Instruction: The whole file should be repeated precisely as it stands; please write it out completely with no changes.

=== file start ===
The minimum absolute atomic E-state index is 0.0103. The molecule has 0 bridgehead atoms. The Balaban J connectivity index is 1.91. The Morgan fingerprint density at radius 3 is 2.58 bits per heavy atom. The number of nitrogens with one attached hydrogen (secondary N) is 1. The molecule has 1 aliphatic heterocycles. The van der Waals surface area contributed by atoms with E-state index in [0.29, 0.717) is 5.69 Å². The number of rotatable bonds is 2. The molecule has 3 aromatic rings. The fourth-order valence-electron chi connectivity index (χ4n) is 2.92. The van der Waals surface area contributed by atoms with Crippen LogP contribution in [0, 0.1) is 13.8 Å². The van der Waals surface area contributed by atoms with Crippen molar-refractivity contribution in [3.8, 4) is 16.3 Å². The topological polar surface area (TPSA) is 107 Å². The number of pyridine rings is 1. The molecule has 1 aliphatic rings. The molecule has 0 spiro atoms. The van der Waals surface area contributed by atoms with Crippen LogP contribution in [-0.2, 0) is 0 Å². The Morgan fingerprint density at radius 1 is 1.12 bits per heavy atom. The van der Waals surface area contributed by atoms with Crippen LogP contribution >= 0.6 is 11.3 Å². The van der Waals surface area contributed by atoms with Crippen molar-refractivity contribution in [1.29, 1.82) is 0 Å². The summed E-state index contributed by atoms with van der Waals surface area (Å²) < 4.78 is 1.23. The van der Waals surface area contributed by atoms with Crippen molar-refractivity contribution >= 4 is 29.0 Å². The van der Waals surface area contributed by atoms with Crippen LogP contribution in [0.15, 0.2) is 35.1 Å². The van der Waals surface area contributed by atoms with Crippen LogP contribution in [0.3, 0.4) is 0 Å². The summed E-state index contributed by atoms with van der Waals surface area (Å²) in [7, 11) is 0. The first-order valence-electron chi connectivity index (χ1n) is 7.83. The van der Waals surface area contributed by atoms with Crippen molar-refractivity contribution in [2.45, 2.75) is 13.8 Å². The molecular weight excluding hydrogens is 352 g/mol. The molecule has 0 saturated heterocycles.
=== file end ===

The minimum absolute atomic E-state index is 0.0103. The molecule has 0 bridgehead atoms. The Balaban J connectivity index is 1.91. The Morgan fingerprint density at radius 3 is 2.58 bits per heavy atom. The number of nitrogens with one attached hydrogen (secondary N) is 1. The molecule has 1 aliphatic heterocycles. The van der Waals surface area contributed by atoms with E-state index in [0.29, 0.717) is 5.69 Å². The number of rotatable bonds is 2. The molecule has 3 aromatic rings. The fourth-order valence-electron chi connectivity index (χ4n) is 2.92. The van der Waals surface area contributed by atoms with Crippen LogP contribution in [0, 0.1) is 13.8 Å². The van der Waals surface area contributed by atoms with Crippen molar-refractivity contribution in [3.8, 4) is 16.3 Å². The topological polar surface area (TPSA) is 107 Å². The number of pyridine rings is 1. The molecule has 1 aliphatic rings. The molecule has 0 spiro atoms. The van der Waals surface area contributed by atoms with Crippen LogP contribution in [-0.2, 0) is 0 Å². The Morgan fingerprint density at radius 1 is 1.12 bits per heavy atom. The van der Waals surface area contributed by atoms with Crippen LogP contribution >= 0.6 is 11.3 Å². The van der Waals surface area contributed by atoms with Crippen molar-refractivity contribution in [1.29, 1.82) is 0 Å². The summed E-state index contributed by atoms with van der Waals surface area (Å²) < 4.78 is 1.23. The van der Waals surface area contributed by atoms with Crippen molar-refractivity contribution >= 4 is 29.0 Å². The van der Waals surface area contributed by atoms with Crippen LogP contribution in [0.15, 0.2) is 35.1 Å². The van der Waals surface area contributed by atoms with Crippen LogP contribution in [0.3, 0.4) is 0 Å². The summed E-state index contributed by atoms with van der Waals surface area (Å²) in [7, 11) is 0. The first-order valence-electron chi connectivity index (χ1n) is 7.83. The van der Waals surface area contributed by atoms with Crippen molar-refractivity contribution in [2.45, 2.75) is 13.8 Å². The molecular weight excluding hydrogens is 352 g/mol. The molecule has 0 saturated heterocycles.